People marched on 1/21. These are their stories: Shannon Miller

I will never forget the feelings of sorrow pouring through me at that moment. The moment I apologized to my son, who towers over me, on behalf of our country, our generation.

In November 8th around midnight I set my alarm and turned off my bed lamp with a heavy heart and the same sense of hopelessness as about half of the voters in this country. The next morning, weeping as I wiped sleep from my eyes, I hugged my 16-year-old son closely. I will never forget the feelings of sorrow pouring through me at that moment. The moment I apologized to my son, who towers over me, on behalf of our country, our generation. Of course I had voted. I made an afternoon’s worth of phone calls on behalf of Hillary and Zephyr Teachout. We proudly planted yard signs at the end of our driveway where it intersects with our windy, country road. But it was not enough to look my two children straight in the eyes that morning.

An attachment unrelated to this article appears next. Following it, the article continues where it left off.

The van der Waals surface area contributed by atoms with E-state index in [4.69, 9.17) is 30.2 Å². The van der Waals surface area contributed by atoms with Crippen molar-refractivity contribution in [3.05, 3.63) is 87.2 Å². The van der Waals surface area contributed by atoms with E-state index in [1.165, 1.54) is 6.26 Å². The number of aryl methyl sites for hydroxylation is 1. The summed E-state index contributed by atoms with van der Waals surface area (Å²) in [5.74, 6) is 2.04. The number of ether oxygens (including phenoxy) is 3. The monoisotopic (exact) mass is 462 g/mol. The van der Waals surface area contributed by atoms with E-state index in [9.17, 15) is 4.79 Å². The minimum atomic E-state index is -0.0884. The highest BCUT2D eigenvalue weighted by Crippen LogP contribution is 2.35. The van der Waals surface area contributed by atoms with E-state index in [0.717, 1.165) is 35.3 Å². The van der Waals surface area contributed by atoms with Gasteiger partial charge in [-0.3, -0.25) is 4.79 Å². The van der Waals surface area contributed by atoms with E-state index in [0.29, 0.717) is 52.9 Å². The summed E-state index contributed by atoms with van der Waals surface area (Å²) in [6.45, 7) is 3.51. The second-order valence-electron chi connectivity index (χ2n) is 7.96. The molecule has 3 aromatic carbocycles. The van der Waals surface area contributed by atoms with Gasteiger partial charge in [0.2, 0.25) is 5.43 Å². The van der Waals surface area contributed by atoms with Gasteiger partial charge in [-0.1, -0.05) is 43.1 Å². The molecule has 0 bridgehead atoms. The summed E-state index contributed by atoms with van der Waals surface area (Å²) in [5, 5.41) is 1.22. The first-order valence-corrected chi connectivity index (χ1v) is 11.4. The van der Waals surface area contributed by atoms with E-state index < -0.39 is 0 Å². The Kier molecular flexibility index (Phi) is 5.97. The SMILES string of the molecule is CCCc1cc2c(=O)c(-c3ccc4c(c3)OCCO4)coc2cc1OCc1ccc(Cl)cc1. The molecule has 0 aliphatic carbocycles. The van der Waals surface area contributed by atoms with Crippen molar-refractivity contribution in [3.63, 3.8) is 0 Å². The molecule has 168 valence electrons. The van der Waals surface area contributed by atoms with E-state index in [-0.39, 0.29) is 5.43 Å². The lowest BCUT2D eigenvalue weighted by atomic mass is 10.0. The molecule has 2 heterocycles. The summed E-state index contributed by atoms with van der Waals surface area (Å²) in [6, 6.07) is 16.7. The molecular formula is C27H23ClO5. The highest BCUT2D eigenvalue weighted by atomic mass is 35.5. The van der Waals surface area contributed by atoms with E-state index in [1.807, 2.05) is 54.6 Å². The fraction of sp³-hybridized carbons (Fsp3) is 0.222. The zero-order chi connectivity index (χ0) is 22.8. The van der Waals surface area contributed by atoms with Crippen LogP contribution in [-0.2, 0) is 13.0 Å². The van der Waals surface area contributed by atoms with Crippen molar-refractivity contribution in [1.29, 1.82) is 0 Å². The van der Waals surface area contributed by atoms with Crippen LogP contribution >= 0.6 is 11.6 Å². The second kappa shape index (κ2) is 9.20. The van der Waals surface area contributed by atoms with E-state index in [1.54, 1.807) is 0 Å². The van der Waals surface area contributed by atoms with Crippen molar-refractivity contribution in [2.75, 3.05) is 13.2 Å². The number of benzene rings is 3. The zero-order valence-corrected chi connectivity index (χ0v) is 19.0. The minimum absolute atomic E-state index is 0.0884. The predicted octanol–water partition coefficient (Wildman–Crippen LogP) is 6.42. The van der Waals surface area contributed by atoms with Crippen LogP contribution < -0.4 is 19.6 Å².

When someone told me about the Women’s March I immediately knew that I had to go. I reserved a seat on a local bus that would leave from the parking lot of a nearby elementary school. The bus left at 2 a.m. to barrel towards our nation’s capitol. Local men and women filled three chartered buses to capacity. At 8 a.m., with wobbly knees and a faintly nauseous feeling from the ride, I stepped out into that parking lot and for the first time felt a resurgence of hope. That day, we walked 7 miles in the heart of our capitol shoulder to shoulder, I became a patriot. That day, as I strained my voice to be heard in the White House and Capitol Building, I became a citizen. That day, as I celebrated my right to publicly protest the speech and actions of our newly elected President, at the age of 48, I became a proud American.

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©2017 Nadine Robbins. Unauthorized use of the images and copy from these stories is prohibited.